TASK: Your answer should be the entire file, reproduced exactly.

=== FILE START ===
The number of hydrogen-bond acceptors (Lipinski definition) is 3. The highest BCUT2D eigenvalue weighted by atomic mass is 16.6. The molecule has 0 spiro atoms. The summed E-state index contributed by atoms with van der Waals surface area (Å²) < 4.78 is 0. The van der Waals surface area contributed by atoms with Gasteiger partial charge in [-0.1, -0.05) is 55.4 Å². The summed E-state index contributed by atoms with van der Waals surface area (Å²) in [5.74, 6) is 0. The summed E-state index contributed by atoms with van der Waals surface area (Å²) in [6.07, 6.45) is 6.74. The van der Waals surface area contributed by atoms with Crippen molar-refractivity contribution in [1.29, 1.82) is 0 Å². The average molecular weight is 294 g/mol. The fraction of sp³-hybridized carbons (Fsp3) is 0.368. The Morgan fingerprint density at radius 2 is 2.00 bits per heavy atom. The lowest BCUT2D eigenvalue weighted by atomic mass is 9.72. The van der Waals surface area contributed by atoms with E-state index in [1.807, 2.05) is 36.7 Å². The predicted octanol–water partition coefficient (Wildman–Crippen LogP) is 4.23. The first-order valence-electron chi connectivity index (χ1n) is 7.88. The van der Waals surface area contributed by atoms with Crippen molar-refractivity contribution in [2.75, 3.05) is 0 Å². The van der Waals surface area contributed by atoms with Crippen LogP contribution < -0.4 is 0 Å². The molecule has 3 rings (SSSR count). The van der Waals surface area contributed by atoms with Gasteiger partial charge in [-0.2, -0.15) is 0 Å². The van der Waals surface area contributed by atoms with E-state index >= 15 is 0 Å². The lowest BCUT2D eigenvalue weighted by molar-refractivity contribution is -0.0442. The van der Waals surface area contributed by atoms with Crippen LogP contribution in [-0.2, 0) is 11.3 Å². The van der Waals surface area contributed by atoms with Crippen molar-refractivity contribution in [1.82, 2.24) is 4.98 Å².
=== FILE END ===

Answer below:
The number of hydrogen-bond acceptors (Lipinski definition) is 3. The highest BCUT2D eigenvalue weighted by atomic mass is 16.6. The molecule has 0 spiro atoms. The summed E-state index contributed by atoms with van der Waals surface area (Å²) < 4.78 is 0. The van der Waals surface area contributed by atoms with Gasteiger partial charge in [-0.1, -0.05) is 55.4 Å². The summed E-state index contributed by atoms with van der Waals surface area (Å²) in [5.74, 6) is 0. The summed E-state index contributed by atoms with van der Waals surface area (Å²) in [6.07, 6.45) is 6.74. The van der Waals surface area contributed by atoms with Crippen molar-refractivity contribution in [1.29, 1.82) is 0 Å². The average molecular weight is 294 g/mol. The fraction of sp³-hybridized carbons (Fsp3) is 0.368. The Morgan fingerprint density at radius 2 is 2.00 bits per heavy atom. The lowest BCUT2D eigenvalue weighted by atomic mass is 9.72. The van der Waals surface area contributed by atoms with E-state index in [1.807, 2.05) is 36.7 Å². The predicted octanol–water partition coefficient (Wildman–Crippen LogP) is 4.23. The first-order valence-electron chi connectivity index (χ1n) is 7.88. The van der Waals surface area contributed by atoms with Crippen molar-refractivity contribution in [2.75, 3.05) is 0 Å². The van der Waals surface area contributed by atoms with Crippen LogP contribution < -0.4 is 0 Å². The molecule has 3 rings (SSSR count). The van der Waals surface area contributed by atoms with Gasteiger partial charge in [-0.2, -0.15) is 0 Å². The van der Waals surface area contributed by atoms with E-state index >= 15 is 0 Å². The lowest BCUT2D eigenvalue weighted by molar-refractivity contribution is -0.0442. The van der Waals surface area contributed by atoms with Crippen LogP contribution in [-0.2, 0) is 11.3 Å². The van der Waals surface area contributed by atoms with Crippen molar-refractivity contribution in [1.82, 2.24) is 4.98 Å².